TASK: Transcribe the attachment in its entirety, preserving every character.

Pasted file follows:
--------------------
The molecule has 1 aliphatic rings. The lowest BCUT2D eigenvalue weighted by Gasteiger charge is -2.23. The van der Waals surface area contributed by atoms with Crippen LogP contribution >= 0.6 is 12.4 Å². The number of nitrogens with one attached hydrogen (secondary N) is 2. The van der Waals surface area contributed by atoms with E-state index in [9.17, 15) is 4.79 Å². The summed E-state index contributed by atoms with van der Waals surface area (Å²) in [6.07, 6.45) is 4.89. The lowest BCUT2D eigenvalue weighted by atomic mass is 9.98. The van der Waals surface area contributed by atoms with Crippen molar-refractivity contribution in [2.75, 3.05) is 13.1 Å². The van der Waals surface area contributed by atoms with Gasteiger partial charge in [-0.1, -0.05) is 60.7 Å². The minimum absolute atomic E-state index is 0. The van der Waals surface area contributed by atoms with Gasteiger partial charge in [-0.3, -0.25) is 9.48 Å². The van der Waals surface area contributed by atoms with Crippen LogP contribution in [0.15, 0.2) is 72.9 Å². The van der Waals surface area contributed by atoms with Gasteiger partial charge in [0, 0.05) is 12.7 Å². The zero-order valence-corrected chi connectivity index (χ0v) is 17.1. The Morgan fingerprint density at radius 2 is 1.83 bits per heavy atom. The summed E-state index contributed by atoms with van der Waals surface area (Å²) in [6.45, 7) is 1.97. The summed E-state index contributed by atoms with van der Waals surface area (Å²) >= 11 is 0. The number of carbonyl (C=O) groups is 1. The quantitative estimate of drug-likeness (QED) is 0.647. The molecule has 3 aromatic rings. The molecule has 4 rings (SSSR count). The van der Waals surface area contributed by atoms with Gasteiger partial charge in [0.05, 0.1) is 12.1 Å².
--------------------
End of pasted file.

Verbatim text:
The molecule has 1 aliphatic rings. The lowest BCUT2D eigenvalue weighted by Gasteiger charge is -2.23. The van der Waals surface area contributed by atoms with Crippen LogP contribution >= 0.6 is 12.4 Å². The number of nitrogens with one attached hydrogen (secondary N) is 2. The van der Waals surface area contributed by atoms with E-state index in [9.17, 15) is 4.79 Å². The summed E-state index contributed by atoms with van der Waals surface area (Å²) in [6.07, 6.45) is 4.89. The lowest BCUT2D eigenvalue weighted by atomic mass is 9.98. The van der Waals surface area contributed by atoms with Crippen molar-refractivity contribution in [2.75, 3.05) is 13.1 Å². The van der Waals surface area contributed by atoms with Gasteiger partial charge in [-0.1, -0.05) is 60.7 Å². The minimum absolute atomic E-state index is 0. The van der Waals surface area contributed by atoms with Gasteiger partial charge in [-0.3, -0.25) is 9.48 Å². The van der Waals surface area contributed by atoms with Crippen LogP contribution in [0.15, 0.2) is 72.9 Å². The van der Waals surface area contributed by atoms with Gasteiger partial charge in [0, 0.05) is 12.7 Å². The zero-order valence-corrected chi connectivity index (χ0v) is 17.1. The Morgan fingerprint density at radius 2 is 1.83 bits per heavy atom. The summed E-state index contributed by atoms with van der Waals surface area (Å²) in [6.45, 7) is 1.97. The summed E-state index contributed by atoms with van der Waals surface area (Å²) >= 11 is 0. The number of carbonyl (C=O) groups is 1. The quantitative estimate of drug-likeness (QED) is 0.647. The molecule has 3 aromatic rings. The molecule has 4 rings (SSSR count). The van der Waals surface area contributed by atoms with Gasteiger partial charge in [0.05, 0.1) is 12.1 Å².